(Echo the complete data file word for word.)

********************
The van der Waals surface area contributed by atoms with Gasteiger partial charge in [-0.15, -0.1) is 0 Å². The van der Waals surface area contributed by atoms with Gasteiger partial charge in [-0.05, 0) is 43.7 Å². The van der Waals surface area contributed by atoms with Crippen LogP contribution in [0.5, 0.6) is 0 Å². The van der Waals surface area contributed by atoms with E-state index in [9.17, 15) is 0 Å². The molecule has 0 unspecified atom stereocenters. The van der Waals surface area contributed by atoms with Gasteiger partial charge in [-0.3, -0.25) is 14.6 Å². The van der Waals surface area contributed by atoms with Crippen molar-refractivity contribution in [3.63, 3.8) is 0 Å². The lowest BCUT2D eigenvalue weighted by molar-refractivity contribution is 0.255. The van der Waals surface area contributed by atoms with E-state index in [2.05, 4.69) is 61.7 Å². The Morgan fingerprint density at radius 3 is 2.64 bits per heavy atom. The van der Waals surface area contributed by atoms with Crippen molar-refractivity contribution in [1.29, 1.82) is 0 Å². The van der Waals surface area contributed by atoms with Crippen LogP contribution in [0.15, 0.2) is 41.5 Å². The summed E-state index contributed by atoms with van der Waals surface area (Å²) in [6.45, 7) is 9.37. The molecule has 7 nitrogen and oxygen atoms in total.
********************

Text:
The van der Waals surface area contributed by atoms with Gasteiger partial charge in [-0.15, -0.1) is 0 Å². The van der Waals surface area contributed by atoms with Gasteiger partial charge in [-0.05, 0) is 43.7 Å². The van der Waals surface area contributed by atoms with Crippen LogP contribution in [0.5, 0.6) is 0 Å². The van der Waals surface area contributed by atoms with E-state index in [9.17, 15) is 0 Å². The molecule has 0 unspecified atom stereocenters. The van der Waals surface area contributed by atoms with Gasteiger partial charge in [-0.3, -0.25) is 14.6 Å². The van der Waals surface area contributed by atoms with Crippen molar-refractivity contribution in [3.63, 3.8) is 0 Å². The lowest BCUT2D eigenvalue weighted by molar-refractivity contribution is 0.255. The van der Waals surface area contributed by atoms with E-state index in [2.05, 4.69) is 61.7 Å². The Morgan fingerprint density at radius 3 is 2.64 bits per heavy atom. The van der Waals surface area contributed by atoms with Crippen molar-refractivity contribution in [1.29, 1.82) is 0 Å². The van der Waals surface area contributed by atoms with Crippen LogP contribution in [0.15, 0.2) is 41.5 Å². The summed E-state index contributed by atoms with van der Waals surface area (Å²) in [6.45, 7) is 9.37. The molecule has 7 nitrogen and oxygen atoms in total.